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|Wind turbines at a wind power project in the central province of Quang Tri’s mountainous district of Huong Hoa. As of October 2019, Quang Tri is home to 68 wind power projects with total capacity of more than 3,600 MW.-VNA/VNS Photo Nguyen Ly|
Such a transition would require early investments in new coal power plants that would reverse the current trend of increasing coal consumption, said Jakob Stenby Lundsager, a long-term advisor of the Danish Energy Partnership Programme, at a press meeting on Tuesday.
He also emphasised energy efficiency to be a priority as results show it was much more cost-efficient to invest in this than in more power plant capacity and that energy efficiency can help reduce carbon dioxide and fuel imports.
The advisor also recommended a stable and transparent framework needs conditions for wind and solar power expansion, including plans and targets, a transparent and co-ordinated approval system for projects (one-stop-shop), and international standard power purchase agreement.
Results showed that a 40 per cent of renewable energy in the power mix by 2030 in combination with energy efficiency was feasible, would not increase costs, and was needed to limit fuel imports, he said.
The advisor finally noted the importance of investments in the transmission grid and electricity storage capacity, which enables integration of maximum renewable energy capacity.
Morten Baek, Danish Permanent Secretary for Climate, Energy and Utilities, added: “The Vietnam Energy Outlook Report 2019 is a landmark in our co-operation within energy modelling.
“It offers solutions to many of the challenges Vietnam is facing, and could contribute to Vietnam’s Power Development Plan 8.
“New calculations show how Vietnam can reduce annual carbon dioxide emissions by up to 39 per cent in 2050 compared to existing national plans. That equates to approximately 370 million tonnes carbon dioxide.
“The Vietnamese authorities can rely on the report in realising a green and cost-effective energy transition, whilst reducing dependency on imported fossil fuels.”
Earlier, the Ministry of Industry and Trade of Vietnam in collaboration with the Embassy of Denmark in Vietnam and the Danish Ministry of Climate, Energy and Utilities organised the announcement of the Vietnam Energy Outlook Report 2019 in Ha Noi on Monday.
Speaking at the ceremony, Deputy Minister of Industry and Trade Hoang Quoc Vuong emphasised that "Vietnam is a country that has a relatively fast and high growth rate compared to other countries in the region and world".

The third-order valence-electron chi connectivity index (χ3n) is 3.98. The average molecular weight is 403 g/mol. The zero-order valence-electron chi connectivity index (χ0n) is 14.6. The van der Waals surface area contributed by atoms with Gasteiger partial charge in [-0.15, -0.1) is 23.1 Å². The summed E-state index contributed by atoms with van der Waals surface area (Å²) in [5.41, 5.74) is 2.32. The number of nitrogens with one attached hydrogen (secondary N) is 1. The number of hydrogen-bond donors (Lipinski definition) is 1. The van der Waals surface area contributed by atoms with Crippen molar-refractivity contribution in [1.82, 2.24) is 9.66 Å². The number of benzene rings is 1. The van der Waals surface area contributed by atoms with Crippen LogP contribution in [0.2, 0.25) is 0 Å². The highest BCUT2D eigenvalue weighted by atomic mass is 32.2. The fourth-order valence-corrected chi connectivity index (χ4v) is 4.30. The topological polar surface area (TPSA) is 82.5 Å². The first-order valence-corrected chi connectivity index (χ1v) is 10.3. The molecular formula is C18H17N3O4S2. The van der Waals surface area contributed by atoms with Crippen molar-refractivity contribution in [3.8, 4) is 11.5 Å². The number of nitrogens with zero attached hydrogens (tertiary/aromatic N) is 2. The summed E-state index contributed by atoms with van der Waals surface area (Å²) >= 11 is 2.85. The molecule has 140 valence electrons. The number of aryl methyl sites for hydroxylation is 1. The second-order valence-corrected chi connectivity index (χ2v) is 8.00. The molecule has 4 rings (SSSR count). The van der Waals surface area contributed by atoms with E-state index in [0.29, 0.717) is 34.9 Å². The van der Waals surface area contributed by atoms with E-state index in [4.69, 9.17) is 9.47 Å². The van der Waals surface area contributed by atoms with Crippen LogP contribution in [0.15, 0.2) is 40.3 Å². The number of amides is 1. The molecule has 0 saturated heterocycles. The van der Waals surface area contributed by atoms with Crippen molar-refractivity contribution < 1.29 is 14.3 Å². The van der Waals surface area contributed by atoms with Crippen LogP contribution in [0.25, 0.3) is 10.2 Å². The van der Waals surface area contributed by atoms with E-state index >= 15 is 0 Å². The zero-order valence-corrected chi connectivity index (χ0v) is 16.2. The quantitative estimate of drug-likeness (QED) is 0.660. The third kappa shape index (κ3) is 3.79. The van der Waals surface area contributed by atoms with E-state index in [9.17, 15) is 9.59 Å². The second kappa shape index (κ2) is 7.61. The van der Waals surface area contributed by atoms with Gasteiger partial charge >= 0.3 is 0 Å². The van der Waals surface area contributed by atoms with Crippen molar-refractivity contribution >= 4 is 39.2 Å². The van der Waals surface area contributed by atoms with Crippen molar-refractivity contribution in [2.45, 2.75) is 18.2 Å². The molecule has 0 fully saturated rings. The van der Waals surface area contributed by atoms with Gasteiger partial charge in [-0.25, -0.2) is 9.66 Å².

The growth rate of gross domestic product (GDP) was 7.26 per cent on average in the 2001-10 period, then down to 5.91 per cent in the 2011-15 period and gradually recovered to 6.14 per cent per year between 2011-18.
In parallel with economic growth, energy that met the economic demand increased accordingly, the deputy minister said.
Energy demand increased by about 10 per cent in the period of 2001-10, electricity demand increased by 13 per cent per year same period and about 11 per cent between 2011-18.
In addition, the deputy minister reviewed and presented research results on power and energy development scenarios and policy recommendations on key issues related to the development of the country’s electricity and energy system in the long term.
He also provided information for the building of the eighth Power Development Plan as well as the national energy development plan.
The Vietnam Energy Outlook Report 2019 is developed by the Electricity and Renewable Energy Authority under the Vietnamese Ministry of Industry and Trade in close collaboration with the Danish Energy Agency and supported by the Danish Embassy in Ha Noi.
This report is a central milestone in the Energy Partnership Program between Vietnam and Denmark’s long-term scenario modelling activities and supports the development of Vietnam’s energy system in a more sustainable way through implementation of cost-optimised policy and planning.
In 2013, Vietnam and Denmark entered into a long-term co-operation agreement for the purpose of strengthening Vietnam’s transition to a low-carbon economy.
The Danish Energy Agency co-operated with the Ministry of Industry and Trade in Vietnam through the joint Energy Partnership Programme between the two countries (DEPP).
The programme is currently in its second phase and covers long-term scenario modelling of the energy sector, the integration of renewable energy in the power grid and energy efficiency in the industrial sector.
The first edition of the Vietnam Energy Outlook Report was published in 2017. This year’s report has been taken to a new level, with an updated and enriched modelling and strengthened scenario analysis.
It is expected the Energy Outlook Report will continue to be published once every two years, ensuring that the newest data and model improvements are used to back up decisions and discussions on long-term energy planning in Vietnam.